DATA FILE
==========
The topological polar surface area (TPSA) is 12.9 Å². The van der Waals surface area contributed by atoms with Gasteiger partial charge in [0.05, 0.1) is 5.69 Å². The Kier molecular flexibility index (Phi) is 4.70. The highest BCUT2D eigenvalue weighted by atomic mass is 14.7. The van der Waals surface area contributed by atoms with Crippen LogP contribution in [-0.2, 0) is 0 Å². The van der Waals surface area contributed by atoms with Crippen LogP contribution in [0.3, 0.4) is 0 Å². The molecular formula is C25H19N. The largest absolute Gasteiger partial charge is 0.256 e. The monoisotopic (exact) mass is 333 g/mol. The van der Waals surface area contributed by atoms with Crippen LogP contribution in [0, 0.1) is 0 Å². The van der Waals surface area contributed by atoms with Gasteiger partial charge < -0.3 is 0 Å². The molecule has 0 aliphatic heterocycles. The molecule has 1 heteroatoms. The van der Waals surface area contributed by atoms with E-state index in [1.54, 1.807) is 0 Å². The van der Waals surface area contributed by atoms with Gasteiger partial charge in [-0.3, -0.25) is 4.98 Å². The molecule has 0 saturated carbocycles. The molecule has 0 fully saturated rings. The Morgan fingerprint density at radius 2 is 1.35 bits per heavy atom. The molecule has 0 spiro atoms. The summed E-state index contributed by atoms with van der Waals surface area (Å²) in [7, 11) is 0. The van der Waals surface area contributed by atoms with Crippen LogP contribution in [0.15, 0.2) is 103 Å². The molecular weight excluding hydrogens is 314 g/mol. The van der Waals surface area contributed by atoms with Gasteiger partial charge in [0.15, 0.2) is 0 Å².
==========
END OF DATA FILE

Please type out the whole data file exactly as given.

The topological polar surface area (TPSA) is 12.9 Å². The van der Waals surface area contributed by atoms with Gasteiger partial charge in [0.05, 0.1) is 5.69 Å². The Kier molecular flexibility index (Phi) is 4.70. The highest BCUT2D eigenvalue weighted by atomic mass is 14.7. The van der Waals surface area contributed by atoms with Crippen LogP contribution in [-0.2, 0) is 0 Å². The van der Waals surface area contributed by atoms with Crippen LogP contribution in [0.3, 0.4) is 0 Å². The molecular formula is C25H19N. The largest absolute Gasteiger partial charge is 0.256 e. The monoisotopic (exact) mass is 333 g/mol. The van der Waals surface area contributed by atoms with Crippen LogP contribution in [0, 0.1) is 0 Å². The van der Waals surface area contributed by atoms with Gasteiger partial charge < -0.3 is 0 Å². The molecule has 0 aliphatic heterocycles. The molecule has 1 heteroatoms. The van der Waals surface area contributed by atoms with E-state index in [1.54, 1.807) is 0 Å². The van der Waals surface area contributed by atoms with Gasteiger partial charge in [-0.3, -0.25) is 4.98 Å². The molecule has 0 saturated carbocycles. The molecule has 0 fully saturated rings. The Morgan fingerprint density at radius 2 is 1.35 bits per heavy atom. The molecule has 0 spiro atoms. The summed E-state index contributed by atoms with van der Waals surface area (Å²) in [7, 11) is 0. The van der Waals surface area contributed by atoms with Crippen LogP contribution in [0.15, 0.2) is 103 Å². The molecular weight excluding hydrogens is 314 g/mol. The van der Waals surface area contributed by atoms with Gasteiger partial charge in [0.15, 0.2) is 0 Å².